When I feel anxious, I know I need to step back and take stock but the truth is, I don’t have ability to do that straight away. My strategy is to pick up a book, take a little time and gain some perspective.

Here are 15 that I recommend:

 

1. Don’t Let Me Be Lonely: an American Lyric by Claudia Rankine

E.M. Forster wrote, “Only connect.” That sentiment underpins Rankine’s essays and imagery, she tells us that, in recognizing and connecting with others, we come to know ourselves.

Source: Amazon
Source: Amazon

2. Essays of E.B. White by E.B. White

A calming collection of essays on everyday life from the writer of Charlotte’s Web. As comforting as hot chocolate on a cold, drab afternoon.

Source: Amazon
Source: Amazon

3. Hyperbole and a Half by Allie Brosh

Allie Brosh’s graphic novel/memoir will make you laugh and sigh in recognition at how messy life really is.

Source: Amazon
Source: Amazon

4. Is Everyone Hanging Out Without Me? (And Other Concerns) by Mindy Kaling

Reading Mindy Kaling’s memoir is like being best friends with one of the funniest women on the planet. She also happens to have a great way of putting things into perspective.

Source: Amazon
Source: Amazon

5. It’s All Absolutely Fine: Life Is Complicated So I’ve Drawn It Instead by Ruby Elliot

Ruby Elliot makes me laugh and cringe – her cartoons are so truthful. I mean who hasn’t said, “It’s fine, it’s all absolutely fine” when it clearly wasn’t?

Source: Amazon
Source: Amazon

6. Letter to My Daughter by Maya Angelou

Wondrous, generous Maya Angelou – we are all her daughters – so this is for all of us. Her essays are full to the brim with the art of living.

Source: Amazon
Source: Amazon

7. The Antidote: Happiness for people who can’t stand positive thinking by Oliver Burkeman

Oliver Burkeman takes us on a witty journey through the joys of not thinking positively. That might sound odd but it does makes sense and when you read about John Keats’ concept of ‘negative capability,’ I guarantee your heart will sing.

Source: Amazon
Source: Amazon

8. The Art of Asking How I Learned to Stop Worrying and Let People Help by Amanda Palmer

Generosity and honesty run through Amanda Palmer’s work, whether she’s on stage or on the page. She is also an astonishingly talented writer.

Source: Amazon
Source: Amazon

9The Bell Jar by Sylvia Plath

You might think this a strange choice, especially as the opening references the execution of the Rosenbergs. Set in the age of Mad Men, and presaging the age of Sex and the City, Plath’s masterpiece is honest, and raw and ultimately uplifting.

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Source: Amazon

10. The Hitchhiker’s Guide to the Galaxy by Douglas Adams

Books about journeys always free my mind, and what better journey than a road trip through the Galaxy, with Douglas Adams as guide?

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11. The Lion and the Peacock: How I Conquered Anxiety by Jennifer Peacock-Smith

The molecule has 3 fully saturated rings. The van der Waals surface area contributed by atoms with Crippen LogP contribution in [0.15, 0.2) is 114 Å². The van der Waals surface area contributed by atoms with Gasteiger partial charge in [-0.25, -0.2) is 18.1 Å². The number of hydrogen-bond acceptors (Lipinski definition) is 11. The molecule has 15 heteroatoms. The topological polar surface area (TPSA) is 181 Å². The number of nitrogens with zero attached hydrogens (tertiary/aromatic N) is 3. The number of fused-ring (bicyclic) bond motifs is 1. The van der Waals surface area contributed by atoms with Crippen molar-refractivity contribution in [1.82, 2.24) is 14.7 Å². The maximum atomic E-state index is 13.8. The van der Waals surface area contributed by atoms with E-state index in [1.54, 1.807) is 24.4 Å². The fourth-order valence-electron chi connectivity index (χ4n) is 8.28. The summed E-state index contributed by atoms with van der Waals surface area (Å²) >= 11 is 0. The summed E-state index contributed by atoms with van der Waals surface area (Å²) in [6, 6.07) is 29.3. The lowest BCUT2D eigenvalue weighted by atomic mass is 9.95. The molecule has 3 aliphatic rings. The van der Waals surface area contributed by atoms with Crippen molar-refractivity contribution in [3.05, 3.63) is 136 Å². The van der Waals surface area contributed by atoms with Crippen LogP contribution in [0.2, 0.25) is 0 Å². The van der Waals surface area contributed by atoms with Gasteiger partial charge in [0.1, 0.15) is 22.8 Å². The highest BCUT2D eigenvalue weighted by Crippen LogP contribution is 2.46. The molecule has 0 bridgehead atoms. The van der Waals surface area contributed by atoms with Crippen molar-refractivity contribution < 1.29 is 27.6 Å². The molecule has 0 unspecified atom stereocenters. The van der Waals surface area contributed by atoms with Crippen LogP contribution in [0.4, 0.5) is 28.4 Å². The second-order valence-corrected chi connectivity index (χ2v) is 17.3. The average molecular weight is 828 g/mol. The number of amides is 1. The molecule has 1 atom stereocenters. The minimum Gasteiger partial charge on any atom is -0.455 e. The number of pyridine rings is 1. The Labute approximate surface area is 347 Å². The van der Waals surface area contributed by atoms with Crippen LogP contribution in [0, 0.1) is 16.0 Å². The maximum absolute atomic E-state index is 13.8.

Jennifer Peacock-Smith sought help for her anxiety with an open mind and an open heart and this short book details her struggle towards understanding and ultimately managing her attacks.

Source: Amazon
Source: Amazon

12. The Old Ways: A Journey on Foot by Robert Macfarlane

For me, walking is a good way to deal with anxiety, even if it’s just a turn around the block. Macfarlane goes further afield to places such as Palestine, Tibet and the northern-most reaches of the Scottish Isles. This book is as much an inner journey as an outer one by a traveler who has a keen eye and a way with words.

Source: Amazon
Source: Amazon

13. The Princess Bride by William Goldman

Sometimes escape is my only option, and where better than Florin where my friends Buttercup, Wesley and Inigo Montoya are waiting to wrap me up in love, laughter and lots of swashbuckling silliness?

Source: Amazon
Source: Amazon

14. Tiny Beautiful Things: Advice on Love and Life from Dear Sugar by Cheryl Strayed

Cheryl Strayed, aka Sugar, is the advice columnist we all need in our lives. In Tiny Beautiful Things, she reminds us what is really important.

Source: Amazon
Source: Amazon

15. When Strangers Meet: How People You Don’t Know Can Transform You (TED) by Kia Stark

The thought of talking to strangers has always made feel a little sick. Kia Stark inspires bravery. At first, she explains, you don’t need to say anything – a smile is recognition, enough to tell the other person you know they exist. Next step: strike up a conversation and connect.

Source: Amazon
Source: Amazon

When you feel anxious, it’s hard to think straight. Sometimes you shouldn’t even try. Instead, pick up a book — you’ll find empathy, inspiration and a few precious moments to catch your breath.

YouTube Channel: BaySunday

 

Featured image via Seohyeon’s Blog

h/t Bustle